Credit Utilization

The final component is credit utilization. Credit utilization is the percentage of total credit limits which are used, as a percentage of their total credit limit. As stated earlier, there is a huge range of different factors that can affect the amount of credit available to an individual, and credit utilization can be influenced by many of these factors. Understanding the different factors that can affect the amount of credit an individual has, is a key factor in calculating their credit score.

Credit utilization is the fraction of total credit available to repay an individual, which is likely to be paid in full. This shows the amount of time that a credit card or home loan is likely to be used before default. A credit score is calculated by comparing the credit utilization to the maximum credit available.

Credit Score

The credit score is a measure of a consumer’s creditworthiness and is part of the FICO credit scoring system. There is a wide range of credit score components to consider when assessing your creditworthiness, but this is a summary of the main components. When calculating a credit score, it is necessary to consider total debt in addition to other debt, and the credit utilization of different debt types.

Total Credit History

When considering total credit history, credit history is determined by accounts opened or operated on different cards. Allowing credit cards to finance other types of debt, such as mortgages, also adds to total credit history. Therefore, by using multiple credit cards, or taking out credit home loans, one can create a higher level of total credit history.

Credit Line

Different types of credit limits are available for an individual. A personal loan, such as a mortgage, can often be used to increase the total credit limit an individual has. Because a mortgage is a secured loan, the level of credit that the mortgage is used for is considered as a debt limit to calculate your credit score. When calculating a credit score, the credit limit is included in the total credit history.

Interest Rate

The interest rate is calculated by dividing the amount of interest expected on a loan by the total amount borrowed. For example, if a credit card has a balance of $10,000 and a $5,000 credit limit, and the interest rate is 5% per year, the average monthly balance is $400, and the annual interest rate is $10 per month. A credit score is calculated by dividing the total credit history and total debt and then adding the total of the two, to get the final score.

Credit Score Example

Credit Score = Total Debt + Total Credit History

Total Debt = $800 x 25% = $300,000

Total Credit History = $1,500 x 75% = $750,000

Total Debt/ Total Credit History = 80%

Total Credit History = $750,000 + $750,000/400 = $7,500,000

Total Debt/ $7,500,000 = 6%

Therefore, your credit score is a direct measure of the balance that you carry and is directly affected by the cost of credit.

The Negative factors that can affect the credit score are:

  • Loans/Credit Cards that are overdue
  • Payments on credit cards
  • High delinquency rate
  • Credit limitations

Credit limits

A limit is the amount of credit that an individual is permitted to apply for. It is important to know how much credit an individual is using before applying for a loan because it is possible to appear to be “credit disciplined” by having a high credit limit, but it is possible to pay off the credit limit as quickly as possible, and not use the credit line.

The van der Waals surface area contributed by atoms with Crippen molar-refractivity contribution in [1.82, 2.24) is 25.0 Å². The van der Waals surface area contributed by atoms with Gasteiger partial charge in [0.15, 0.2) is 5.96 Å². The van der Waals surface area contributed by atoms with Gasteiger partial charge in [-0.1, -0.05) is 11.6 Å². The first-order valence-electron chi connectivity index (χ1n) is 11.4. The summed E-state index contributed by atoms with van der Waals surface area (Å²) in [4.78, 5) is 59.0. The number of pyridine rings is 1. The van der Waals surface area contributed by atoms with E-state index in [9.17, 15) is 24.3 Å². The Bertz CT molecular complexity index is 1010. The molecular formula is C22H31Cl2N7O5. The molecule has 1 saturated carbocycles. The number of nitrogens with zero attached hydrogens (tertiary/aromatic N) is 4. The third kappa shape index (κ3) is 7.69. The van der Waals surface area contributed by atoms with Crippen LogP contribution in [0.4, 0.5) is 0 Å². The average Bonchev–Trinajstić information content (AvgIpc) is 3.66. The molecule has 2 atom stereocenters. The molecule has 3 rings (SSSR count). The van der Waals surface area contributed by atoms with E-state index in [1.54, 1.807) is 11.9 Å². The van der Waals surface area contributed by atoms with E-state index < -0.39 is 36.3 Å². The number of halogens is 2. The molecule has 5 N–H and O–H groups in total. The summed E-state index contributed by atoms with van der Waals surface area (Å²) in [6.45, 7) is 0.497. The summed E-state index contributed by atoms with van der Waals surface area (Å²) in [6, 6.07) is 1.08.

As the credit limit is not designed to provide a long-term credit line, the balance left over after any use is not counted as part of the total amount that can be applied for. Depending on the loan application, the lender may accept the late payment from the previous month and extend the credit line for another month.

The lender then has the option to grant the original request of the initial loan or to extend the application for another month. This is why when applying for a personal loan, one must make sure that the funds are applied towards paying off the debt.

Also, the applicant must submit monthly statements showing the amount of money that is being deducted from the loan, as well as how much is being spent every month. At the end of the loan, the lender will assess the credit line to ensure that the applicant is continuing to repay the debt.

After all, is said and done, it is important to remember that a credit score is a number that shows the “bottom line” of a person’s credit history. The credit score will, more often than not, reflect what the individual has done, and what their character and actions are in the future.

For example, a lot of people who want to apply for a home loan will decide to get a personal loan or a credit card. Their credit score will be better because of the personal loan or credit card application.

The personal loan or credit card application shows the lowest possible credit available, or a low credit limit, which the individual is willing to accept. The maximum credit line for the personal loan or credit card application shows that the applicant has a higher limit of credit available to them.

A higher credit limit means that the applicant is more likely to be approved for the loan or credit card. In some cases, and if the credit limit is not that high, the credit limit might be lowered by the lender. One might consider the different effects of reducing a person’s credit line on their credit score.

In other words, if the credit limit is reduced from $10,000 to $1,000, the credit line will be reduced from 20% to 10%, thus making the overall average higher than it would be without the lower limit.


Ultimately, the goal of any credit reporting agency is to provide information to financial institutions and potential lenders. The reason that credit scores are provided is that lenders base a person’s credit score on a variety of factors. Credit scores are a tool that financial institutions use to make decisions about loans.